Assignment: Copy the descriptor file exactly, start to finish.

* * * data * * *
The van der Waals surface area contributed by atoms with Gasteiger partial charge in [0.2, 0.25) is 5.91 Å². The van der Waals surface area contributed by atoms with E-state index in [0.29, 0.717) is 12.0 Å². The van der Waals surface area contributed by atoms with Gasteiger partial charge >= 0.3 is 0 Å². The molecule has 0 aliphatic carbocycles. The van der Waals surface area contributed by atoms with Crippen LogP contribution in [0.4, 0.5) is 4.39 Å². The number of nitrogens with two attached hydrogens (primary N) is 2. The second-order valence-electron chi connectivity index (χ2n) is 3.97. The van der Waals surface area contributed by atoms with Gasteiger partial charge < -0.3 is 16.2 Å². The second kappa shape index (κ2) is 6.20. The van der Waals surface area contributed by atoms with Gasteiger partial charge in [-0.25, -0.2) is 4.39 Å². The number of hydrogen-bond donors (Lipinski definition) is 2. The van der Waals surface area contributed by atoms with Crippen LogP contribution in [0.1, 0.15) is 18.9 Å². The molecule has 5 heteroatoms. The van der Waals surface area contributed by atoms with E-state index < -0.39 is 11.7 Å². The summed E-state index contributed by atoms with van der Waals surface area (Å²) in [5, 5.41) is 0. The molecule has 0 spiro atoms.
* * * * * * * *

The van der Waals surface area contributed by atoms with Gasteiger partial charge in [0.2, 0.25) is 5.91 Å². The van der Waals surface area contributed by atoms with E-state index in [0.29, 0.717) is 12.0 Å². The van der Waals surface area contributed by atoms with Gasteiger partial charge >= 0.3 is 0 Å². The molecule has 0 aliphatic carbocycles. The van der Waals surface area contributed by atoms with Crippen LogP contribution in [0.4, 0.5) is 4.39 Å². The number of nitrogens with two attached hydrogens (primary N) is 2. The second-order valence-electron chi connectivity index (χ2n) is 3.97. The van der Waals surface area contributed by atoms with Gasteiger partial charge < -0.3 is 16.2 Å². The second kappa shape index (κ2) is 6.20. The van der Waals surface area contributed by atoms with Gasteiger partial charge in [-0.25, -0.2) is 4.39 Å². The number of hydrogen-bond donors (Lipinski definition) is 2. The van der Waals surface area contributed by atoms with Crippen LogP contribution in [0.1, 0.15) is 18.9 Å². The molecule has 5 heteroatoms. The van der Waals surface area contributed by atoms with E-state index < -0.39 is 11.7 Å². The summed E-state index contributed by atoms with van der Waals surface area (Å²) in [5, 5.41) is 0. The molecule has 0 spiro atoms.